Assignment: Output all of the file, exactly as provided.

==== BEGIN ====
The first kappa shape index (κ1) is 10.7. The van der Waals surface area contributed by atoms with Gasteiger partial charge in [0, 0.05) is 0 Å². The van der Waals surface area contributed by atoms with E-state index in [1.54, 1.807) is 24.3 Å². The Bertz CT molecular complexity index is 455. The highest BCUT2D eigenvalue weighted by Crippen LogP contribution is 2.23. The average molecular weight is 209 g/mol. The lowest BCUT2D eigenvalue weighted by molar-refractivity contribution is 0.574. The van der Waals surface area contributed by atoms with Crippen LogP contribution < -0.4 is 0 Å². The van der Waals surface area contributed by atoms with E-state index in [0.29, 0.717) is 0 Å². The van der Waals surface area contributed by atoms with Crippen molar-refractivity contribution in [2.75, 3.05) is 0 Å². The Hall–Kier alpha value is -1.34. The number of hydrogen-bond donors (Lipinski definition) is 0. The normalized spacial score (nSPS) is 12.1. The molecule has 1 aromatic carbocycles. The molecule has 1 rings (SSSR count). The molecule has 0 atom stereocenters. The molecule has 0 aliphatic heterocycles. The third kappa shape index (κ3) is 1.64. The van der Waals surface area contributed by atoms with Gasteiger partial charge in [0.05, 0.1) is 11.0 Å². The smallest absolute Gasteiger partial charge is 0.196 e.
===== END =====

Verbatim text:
The first kappa shape index (κ1) is 10.7. The van der Waals surface area contributed by atoms with Gasteiger partial charge in [0, 0.05) is 0 Å². The van der Waals surface area contributed by atoms with E-state index in [1.54, 1.807) is 24.3 Å². The Bertz CT molecular complexity index is 455. The highest BCUT2D eigenvalue weighted by Crippen LogP contribution is 2.23. The average molecular weight is 209 g/mol. The lowest BCUT2D eigenvalue weighted by molar-refractivity contribution is 0.574. The van der Waals surface area contributed by atoms with Crippen LogP contribution < -0.4 is 0 Å². The van der Waals surface area contributed by atoms with E-state index in [0.29, 0.717) is 0 Å². The van der Waals surface area contributed by atoms with Crippen molar-refractivity contribution in [2.75, 3.05) is 0 Å². The Hall–Kier alpha value is -1.34. The number of hydrogen-bond donors (Lipinski definition) is 0. The normalized spacial score (nSPS) is 12.1. The molecule has 1 aromatic carbocycles. The molecule has 1 rings (SSSR count). The molecule has 0 atom stereocenters. The molecule has 0 aliphatic heterocycles. The third kappa shape index (κ3) is 1.64. The van der Waals surface area contributed by atoms with Gasteiger partial charge in [0.05, 0.1) is 11.0 Å². The smallest absolute Gasteiger partial charge is 0.196 e.